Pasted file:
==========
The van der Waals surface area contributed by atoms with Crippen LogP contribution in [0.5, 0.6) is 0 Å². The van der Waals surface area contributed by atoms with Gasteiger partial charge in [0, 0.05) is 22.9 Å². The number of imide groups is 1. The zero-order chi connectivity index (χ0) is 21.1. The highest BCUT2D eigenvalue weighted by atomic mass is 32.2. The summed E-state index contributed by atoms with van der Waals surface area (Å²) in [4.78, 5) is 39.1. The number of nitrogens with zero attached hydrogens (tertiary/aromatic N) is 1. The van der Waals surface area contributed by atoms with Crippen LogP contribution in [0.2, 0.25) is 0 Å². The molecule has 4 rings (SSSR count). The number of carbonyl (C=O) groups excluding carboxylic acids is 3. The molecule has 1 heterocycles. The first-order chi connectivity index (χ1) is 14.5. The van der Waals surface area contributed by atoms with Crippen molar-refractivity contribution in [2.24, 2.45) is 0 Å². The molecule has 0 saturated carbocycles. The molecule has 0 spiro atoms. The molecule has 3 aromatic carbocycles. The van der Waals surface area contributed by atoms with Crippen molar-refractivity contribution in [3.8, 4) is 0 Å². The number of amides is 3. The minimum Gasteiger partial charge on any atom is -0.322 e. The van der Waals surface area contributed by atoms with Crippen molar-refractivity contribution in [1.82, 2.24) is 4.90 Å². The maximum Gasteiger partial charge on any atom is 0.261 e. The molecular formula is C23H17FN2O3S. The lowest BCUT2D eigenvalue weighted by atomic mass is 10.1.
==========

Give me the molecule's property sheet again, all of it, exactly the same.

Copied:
The van der Waals surface area contributed by atoms with Crippen LogP contribution in [0.5, 0.6) is 0 Å². The van der Waals surface area contributed by atoms with Gasteiger partial charge in [0, 0.05) is 22.9 Å². The number of imide groups is 1. The zero-order chi connectivity index (χ0) is 21.1. The highest BCUT2D eigenvalue weighted by atomic mass is 32.2. The summed E-state index contributed by atoms with van der Waals surface area (Å²) in [4.78, 5) is 39.1. The number of nitrogens with zero attached hydrogens (tertiary/aromatic N) is 1. The van der Waals surface area contributed by atoms with Crippen LogP contribution in [0.2, 0.25) is 0 Å². The molecule has 4 rings (SSSR count). The number of carbonyl (C=O) groups excluding carboxylic acids is 3. The molecule has 1 heterocycles. The first-order chi connectivity index (χ1) is 14.5. The van der Waals surface area contributed by atoms with Crippen molar-refractivity contribution in [2.24, 2.45) is 0 Å². The molecule has 0 saturated carbocycles. The molecule has 0 spiro atoms. The molecule has 3 aromatic carbocycles. The van der Waals surface area contributed by atoms with Crippen molar-refractivity contribution in [3.8, 4) is 0 Å². The number of amides is 3. The minimum Gasteiger partial charge on any atom is -0.322 e. The van der Waals surface area contributed by atoms with Crippen molar-refractivity contribution in [1.82, 2.24) is 4.90 Å². The maximum Gasteiger partial charge on any atom is 0.261 e. The molecular formula is C23H17FN2O3S. The lowest BCUT2D eigenvalue weighted by atomic mass is 10.1.